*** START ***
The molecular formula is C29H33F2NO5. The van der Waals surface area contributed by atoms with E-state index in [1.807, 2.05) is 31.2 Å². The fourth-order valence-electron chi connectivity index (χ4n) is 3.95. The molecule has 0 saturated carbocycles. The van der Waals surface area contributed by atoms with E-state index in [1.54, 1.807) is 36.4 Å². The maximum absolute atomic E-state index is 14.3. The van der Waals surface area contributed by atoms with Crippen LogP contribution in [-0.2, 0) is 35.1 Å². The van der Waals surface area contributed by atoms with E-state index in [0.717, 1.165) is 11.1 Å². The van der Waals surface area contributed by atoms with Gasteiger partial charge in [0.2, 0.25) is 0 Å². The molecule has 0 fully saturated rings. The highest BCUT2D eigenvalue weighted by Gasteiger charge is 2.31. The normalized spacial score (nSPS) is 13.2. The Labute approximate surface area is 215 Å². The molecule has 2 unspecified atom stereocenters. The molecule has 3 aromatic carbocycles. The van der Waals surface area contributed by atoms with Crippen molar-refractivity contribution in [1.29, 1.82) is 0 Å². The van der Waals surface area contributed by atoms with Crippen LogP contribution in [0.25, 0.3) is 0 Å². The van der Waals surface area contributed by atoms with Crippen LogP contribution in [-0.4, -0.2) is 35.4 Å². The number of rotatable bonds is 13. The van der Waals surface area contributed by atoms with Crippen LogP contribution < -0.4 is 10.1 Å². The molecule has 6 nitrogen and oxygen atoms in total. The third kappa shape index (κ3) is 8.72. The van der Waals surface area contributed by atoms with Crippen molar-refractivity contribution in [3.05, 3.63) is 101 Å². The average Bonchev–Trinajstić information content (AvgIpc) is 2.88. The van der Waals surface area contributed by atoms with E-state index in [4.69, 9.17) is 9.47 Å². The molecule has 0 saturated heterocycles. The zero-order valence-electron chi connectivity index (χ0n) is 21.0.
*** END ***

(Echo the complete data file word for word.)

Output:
The molecular formula is C29H33F2NO5. The van der Waals surface area contributed by atoms with E-state index in [1.807, 2.05) is 31.2 Å². The fourth-order valence-electron chi connectivity index (χ4n) is 3.95. The molecule has 0 saturated carbocycles. The van der Waals surface area contributed by atoms with E-state index in [1.54, 1.807) is 36.4 Å². The maximum absolute atomic E-state index is 14.3. The van der Waals surface area contributed by atoms with Crippen LogP contribution in [-0.2, 0) is 35.1 Å². The van der Waals surface area contributed by atoms with E-state index in [0.717, 1.165) is 11.1 Å². The van der Waals surface area contributed by atoms with Gasteiger partial charge in [0.2, 0.25) is 0 Å². The molecule has 0 fully saturated rings. The highest BCUT2D eigenvalue weighted by Gasteiger charge is 2.31. The normalized spacial score (nSPS) is 13.2. The Labute approximate surface area is 215 Å². The molecule has 2 unspecified atom stereocenters. The molecule has 3 aromatic carbocycles. The van der Waals surface area contributed by atoms with Crippen molar-refractivity contribution in [1.29, 1.82) is 0 Å². The van der Waals surface area contributed by atoms with Crippen LogP contribution in [0.25, 0.3) is 0 Å². The van der Waals surface area contributed by atoms with Crippen LogP contribution in [-0.4, -0.2) is 35.4 Å². The number of rotatable bonds is 13. The van der Waals surface area contributed by atoms with Crippen LogP contribution < -0.4 is 10.1 Å². The molecule has 6 nitrogen and oxygen atoms in total. The third kappa shape index (κ3) is 8.72. The van der Waals surface area contributed by atoms with Crippen molar-refractivity contribution in [3.05, 3.63) is 101 Å². The average Bonchev–Trinajstić information content (AvgIpc) is 2.88. The van der Waals surface area contributed by atoms with E-state index in [4.69, 9.17) is 9.47 Å². The molecule has 0 saturated heterocycles. The zero-order valence-electron chi connectivity index (χ0n) is 21.0.